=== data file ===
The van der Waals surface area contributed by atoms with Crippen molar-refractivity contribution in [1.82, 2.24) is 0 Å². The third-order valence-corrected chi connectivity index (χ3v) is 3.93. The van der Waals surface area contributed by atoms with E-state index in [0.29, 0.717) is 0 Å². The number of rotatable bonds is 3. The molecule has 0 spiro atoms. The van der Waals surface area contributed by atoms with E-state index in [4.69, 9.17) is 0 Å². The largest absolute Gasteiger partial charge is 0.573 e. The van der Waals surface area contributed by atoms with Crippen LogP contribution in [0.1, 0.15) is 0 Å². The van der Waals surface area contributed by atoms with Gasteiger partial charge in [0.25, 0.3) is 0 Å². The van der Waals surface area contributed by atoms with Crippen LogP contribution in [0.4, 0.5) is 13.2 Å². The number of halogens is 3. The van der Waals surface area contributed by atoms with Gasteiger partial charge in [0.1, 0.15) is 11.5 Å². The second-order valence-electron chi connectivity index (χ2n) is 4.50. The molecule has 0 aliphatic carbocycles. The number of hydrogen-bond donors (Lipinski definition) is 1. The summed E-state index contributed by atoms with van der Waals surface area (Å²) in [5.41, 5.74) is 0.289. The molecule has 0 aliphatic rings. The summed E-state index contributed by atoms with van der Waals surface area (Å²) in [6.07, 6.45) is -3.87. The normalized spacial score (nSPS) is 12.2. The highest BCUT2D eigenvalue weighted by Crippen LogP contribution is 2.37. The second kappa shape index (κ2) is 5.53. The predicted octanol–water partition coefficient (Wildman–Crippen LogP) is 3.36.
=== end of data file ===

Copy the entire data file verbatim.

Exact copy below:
The van der Waals surface area contributed by atoms with Crippen molar-refractivity contribution in [1.82, 2.24) is 0 Å². The third-order valence-corrected chi connectivity index (χ3v) is 3.93. The van der Waals surface area contributed by atoms with E-state index in [0.29, 0.717) is 0 Å². The number of rotatable bonds is 3. The molecule has 0 spiro atoms. The van der Waals surface area contributed by atoms with E-state index in [4.69, 9.17) is 0 Å². The largest absolute Gasteiger partial charge is 0.573 e. The van der Waals surface area contributed by atoms with Crippen LogP contribution in [0.1, 0.15) is 0 Å². The van der Waals surface area contributed by atoms with Gasteiger partial charge in [0.25, 0.3) is 0 Å². The van der Waals surface area contributed by atoms with Crippen LogP contribution in [0.4, 0.5) is 13.2 Å². The number of halogens is 3. The van der Waals surface area contributed by atoms with Gasteiger partial charge in [0.1, 0.15) is 11.5 Å². The second-order valence-electron chi connectivity index (χ2n) is 4.50. The molecule has 0 aliphatic carbocycles. The number of hydrogen-bond donors (Lipinski definition) is 1. The summed E-state index contributed by atoms with van der Waals surface area (Å²) in [5.41, 5.74) is 0.289. The molecule has 0 aliphatic rings. The summed E-state index contributed by atoms with van der Waals surface area (Å²) in [6.07, 6.45) is -3.87. The normalized spacial score (nSPS) is 12.2. The highest BCUT2D eigenvalue weighted by Crippen LogP contribution is 2.37. The second kappa shape index (κ2) is 5.53. The predicted octanol–water partition coefficient (Wildman–Crippen LogP) is 3.36.